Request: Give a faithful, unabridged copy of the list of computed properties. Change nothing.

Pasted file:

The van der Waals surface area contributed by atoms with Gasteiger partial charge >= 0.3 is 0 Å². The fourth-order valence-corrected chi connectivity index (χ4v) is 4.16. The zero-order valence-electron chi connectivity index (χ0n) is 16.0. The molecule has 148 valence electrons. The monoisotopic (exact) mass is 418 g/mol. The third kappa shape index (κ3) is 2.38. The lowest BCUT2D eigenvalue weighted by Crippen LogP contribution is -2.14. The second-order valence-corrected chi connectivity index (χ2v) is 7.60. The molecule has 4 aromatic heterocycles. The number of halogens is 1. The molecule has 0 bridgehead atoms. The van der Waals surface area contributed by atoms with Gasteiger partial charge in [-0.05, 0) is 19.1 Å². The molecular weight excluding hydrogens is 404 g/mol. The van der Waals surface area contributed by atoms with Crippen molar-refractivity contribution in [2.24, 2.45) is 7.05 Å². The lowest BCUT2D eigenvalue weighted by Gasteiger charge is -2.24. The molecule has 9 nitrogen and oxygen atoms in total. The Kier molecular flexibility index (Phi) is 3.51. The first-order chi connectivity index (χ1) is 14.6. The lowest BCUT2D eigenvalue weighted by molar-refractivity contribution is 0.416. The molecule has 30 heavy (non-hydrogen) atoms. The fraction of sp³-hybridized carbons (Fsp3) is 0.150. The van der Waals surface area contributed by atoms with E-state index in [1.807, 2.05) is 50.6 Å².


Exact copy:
The van der Waals surface area contributed by atoms with Gasteiger partial charge >= 0.3 is 0 Å². The fourth-order valence-corrected chi connectivity index (χ4v) is 4.16. The zero-order valence-electron chi connectivity index (χ0n) is 16.0. The molecule has 148 valence electrons. The monoisotopic (exact) mass is 418 g/mol. The third kappa shape index (κ3) is 2.38. The lowest BCUT2D eigenvalue weighted by Crippen LogP contribution is -2.14. The second-order valence-corrected chi connectivity index (χ2v) is 7.60. The molecule has 4 aromatic heterocycles. The number of halogens is 1. The molecule has 0 bridgehead atoms. The van der Waals surface area contributed by atoms with Gasteiger partial charge in [-0.05, 0) is 19.1 Å². The molecular weight excluding hydrogens is 404 g/mol. The van der Waals surface area contributed by atoms with Crippen molar-refractivity contribution in [2.24, 2.45) is 7.05 Å². The lowest BCUT2D eigenvalue weighted by Gasteiger charge is -2.24. The molecule has 9 nitrogen and oxygen atoms in total. The Kier molecular flexibility index (Phi) is 3.51. The first-order chi connectivity index (χ1) is 14.6. The lowest BCUT2D eigenvalue weighted by molar-refractivity contribution is 0.416. The molecule has 30 heavy (non-hydrogen) atoms. The fraction of sp³-hybridized carbons (Fsp3) is 0.150. The van der Waals surface area contributed by atoms with E-state index in [1.807, 2.05) is 50.6 Å².